When we discuss the differences between generations, between millennials and Generation X and the baby boomers and iGen, it’s important to recognize that some traits or trends that may look like characteristics of a generation are really just characteristics of all people of a certain age.
For instance, we may look at millennials and consider them impulsive, and there’s certainly data that would back up that assertion.
But really, most all young people are impulsive. We have found that baby boomers switched jobs at an even greater rate than millennials when they were in their 20s.
It’s with this understanding that we now see that homeownership is on the rise. According to the Wall Street Journal, U.S. Census figures show that homeownership in the U.S. increased to 63.9 percent in the third quarter of 2017 – the highest level since 2014.
That’s still below what the Journal calls the “historic norm” of about 65 percent, but still a trend in the right direction for the housing market. And its main driver is the nation’s largest generation, millennials.
Does this refute our preconceived notions about millennials living at home and putting off major purchases like homes and major life events like marriage?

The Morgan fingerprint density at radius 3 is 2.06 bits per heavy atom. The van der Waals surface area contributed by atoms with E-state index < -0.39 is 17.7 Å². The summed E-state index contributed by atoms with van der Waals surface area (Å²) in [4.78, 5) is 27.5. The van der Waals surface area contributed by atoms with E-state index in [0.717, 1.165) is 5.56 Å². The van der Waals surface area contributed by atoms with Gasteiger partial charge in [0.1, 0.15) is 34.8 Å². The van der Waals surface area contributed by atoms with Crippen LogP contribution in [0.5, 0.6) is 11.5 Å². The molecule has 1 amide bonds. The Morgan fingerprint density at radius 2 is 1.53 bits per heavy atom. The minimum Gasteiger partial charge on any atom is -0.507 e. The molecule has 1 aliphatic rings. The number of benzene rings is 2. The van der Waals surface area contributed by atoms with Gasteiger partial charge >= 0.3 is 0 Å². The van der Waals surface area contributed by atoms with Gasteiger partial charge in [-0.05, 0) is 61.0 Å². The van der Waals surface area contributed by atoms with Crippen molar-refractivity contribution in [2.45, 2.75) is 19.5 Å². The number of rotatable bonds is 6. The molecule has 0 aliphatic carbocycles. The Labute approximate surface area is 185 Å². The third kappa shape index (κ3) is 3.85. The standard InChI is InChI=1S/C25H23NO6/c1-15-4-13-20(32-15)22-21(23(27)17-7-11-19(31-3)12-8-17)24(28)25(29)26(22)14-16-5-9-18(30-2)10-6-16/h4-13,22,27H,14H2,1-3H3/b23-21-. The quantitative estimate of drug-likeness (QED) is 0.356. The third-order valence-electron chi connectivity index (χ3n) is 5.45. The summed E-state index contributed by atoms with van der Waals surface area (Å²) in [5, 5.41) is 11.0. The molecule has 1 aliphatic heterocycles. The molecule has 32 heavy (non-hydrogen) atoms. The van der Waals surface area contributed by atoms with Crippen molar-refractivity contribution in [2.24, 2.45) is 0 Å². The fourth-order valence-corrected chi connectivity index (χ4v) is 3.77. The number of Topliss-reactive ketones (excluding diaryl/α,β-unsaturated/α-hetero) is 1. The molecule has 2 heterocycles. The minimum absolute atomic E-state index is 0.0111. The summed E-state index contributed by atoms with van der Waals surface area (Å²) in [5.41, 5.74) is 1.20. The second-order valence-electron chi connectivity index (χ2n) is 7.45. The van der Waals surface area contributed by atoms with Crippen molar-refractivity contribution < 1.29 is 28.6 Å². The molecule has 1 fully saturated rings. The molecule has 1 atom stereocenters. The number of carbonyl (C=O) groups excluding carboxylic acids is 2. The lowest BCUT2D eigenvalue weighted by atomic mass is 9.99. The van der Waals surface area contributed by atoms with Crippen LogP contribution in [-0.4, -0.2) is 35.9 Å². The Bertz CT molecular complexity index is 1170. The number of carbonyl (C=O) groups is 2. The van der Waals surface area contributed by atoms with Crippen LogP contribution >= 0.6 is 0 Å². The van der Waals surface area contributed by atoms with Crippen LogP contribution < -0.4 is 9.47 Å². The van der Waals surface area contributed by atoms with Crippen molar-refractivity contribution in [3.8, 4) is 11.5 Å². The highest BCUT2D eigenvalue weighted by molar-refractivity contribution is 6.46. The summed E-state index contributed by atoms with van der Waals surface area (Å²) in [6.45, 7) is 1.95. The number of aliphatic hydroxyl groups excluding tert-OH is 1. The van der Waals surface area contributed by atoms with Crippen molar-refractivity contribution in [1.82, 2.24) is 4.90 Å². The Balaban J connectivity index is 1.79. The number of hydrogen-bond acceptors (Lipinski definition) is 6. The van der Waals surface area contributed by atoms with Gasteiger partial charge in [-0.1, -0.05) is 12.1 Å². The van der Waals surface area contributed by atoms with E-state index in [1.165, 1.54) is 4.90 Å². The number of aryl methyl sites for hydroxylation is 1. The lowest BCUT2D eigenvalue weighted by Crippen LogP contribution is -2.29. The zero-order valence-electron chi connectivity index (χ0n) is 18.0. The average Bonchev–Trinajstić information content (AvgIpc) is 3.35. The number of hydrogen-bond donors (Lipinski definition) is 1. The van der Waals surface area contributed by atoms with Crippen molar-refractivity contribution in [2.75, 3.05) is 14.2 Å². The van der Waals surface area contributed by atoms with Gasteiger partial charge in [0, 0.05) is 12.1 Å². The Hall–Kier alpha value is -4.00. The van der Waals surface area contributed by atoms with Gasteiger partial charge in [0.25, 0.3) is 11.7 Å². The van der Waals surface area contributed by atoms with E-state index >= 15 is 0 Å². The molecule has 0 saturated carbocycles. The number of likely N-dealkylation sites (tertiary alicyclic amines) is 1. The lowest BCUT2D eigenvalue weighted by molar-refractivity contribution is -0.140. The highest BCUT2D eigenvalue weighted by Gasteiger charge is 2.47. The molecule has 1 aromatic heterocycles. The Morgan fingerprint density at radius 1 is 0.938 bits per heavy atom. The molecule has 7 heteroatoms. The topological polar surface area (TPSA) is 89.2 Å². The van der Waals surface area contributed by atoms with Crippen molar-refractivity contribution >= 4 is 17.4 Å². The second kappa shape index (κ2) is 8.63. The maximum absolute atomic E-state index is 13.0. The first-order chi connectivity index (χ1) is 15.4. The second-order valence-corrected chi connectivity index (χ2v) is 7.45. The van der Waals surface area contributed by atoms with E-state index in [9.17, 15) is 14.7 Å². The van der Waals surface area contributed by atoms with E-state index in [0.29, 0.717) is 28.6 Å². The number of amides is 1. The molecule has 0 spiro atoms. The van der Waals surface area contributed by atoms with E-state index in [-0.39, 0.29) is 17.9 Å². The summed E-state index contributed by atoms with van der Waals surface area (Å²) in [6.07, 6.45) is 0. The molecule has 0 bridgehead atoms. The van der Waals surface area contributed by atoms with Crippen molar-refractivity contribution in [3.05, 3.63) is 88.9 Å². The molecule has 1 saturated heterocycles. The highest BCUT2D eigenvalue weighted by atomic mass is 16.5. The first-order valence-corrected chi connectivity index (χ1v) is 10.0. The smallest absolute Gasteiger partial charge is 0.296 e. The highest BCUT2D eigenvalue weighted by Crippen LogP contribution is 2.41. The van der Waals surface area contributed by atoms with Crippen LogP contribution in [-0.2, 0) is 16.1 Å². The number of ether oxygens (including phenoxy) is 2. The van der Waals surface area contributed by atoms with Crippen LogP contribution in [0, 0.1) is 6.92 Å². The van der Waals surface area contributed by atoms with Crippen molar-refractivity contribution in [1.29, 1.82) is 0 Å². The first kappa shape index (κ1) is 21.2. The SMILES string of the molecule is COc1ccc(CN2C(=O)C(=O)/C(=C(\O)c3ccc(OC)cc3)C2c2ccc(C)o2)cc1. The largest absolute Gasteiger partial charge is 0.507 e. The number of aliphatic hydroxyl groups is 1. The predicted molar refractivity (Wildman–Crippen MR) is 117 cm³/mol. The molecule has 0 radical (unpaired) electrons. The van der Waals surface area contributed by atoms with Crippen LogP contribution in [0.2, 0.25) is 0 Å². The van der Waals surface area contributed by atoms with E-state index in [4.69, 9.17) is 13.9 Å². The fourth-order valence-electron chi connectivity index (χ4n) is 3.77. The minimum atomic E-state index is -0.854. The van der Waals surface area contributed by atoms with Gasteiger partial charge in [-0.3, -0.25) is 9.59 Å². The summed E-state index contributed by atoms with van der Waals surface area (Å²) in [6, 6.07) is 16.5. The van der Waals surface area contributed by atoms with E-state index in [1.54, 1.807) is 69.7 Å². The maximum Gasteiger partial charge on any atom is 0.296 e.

Not necessarily. It just means more millennials are now of an age where it makes sense to them to buy a house.
About one-fourth of the age range, give or take, is now over 30 – an age where even the most reluctant millennials are more likely to plunge into marriage and homeownership.
It remains to be seen if the new tax law will have an impact on homeownership.
The Home Mortgage Interest Deduction has been pared down, making homeownership more expensive.
The tax reforms also have brought some uncertainty into the lives of taxpayers as they wait to see what exactly the impact will be of the new plan. And, as always, uncertainty causes people to park their money versus invest it. Time will tell.
A byproduct of the rise in homeownership, the Journal notes, is a slump in the residential rental market. More millennials buying homes means fewer millennials renting them.
If you’re a landlord who got in on the gravy train while it was rolling, good for you. If not, you may have to wait a while until iGen starts hitting the market, and the cycle will begin anew.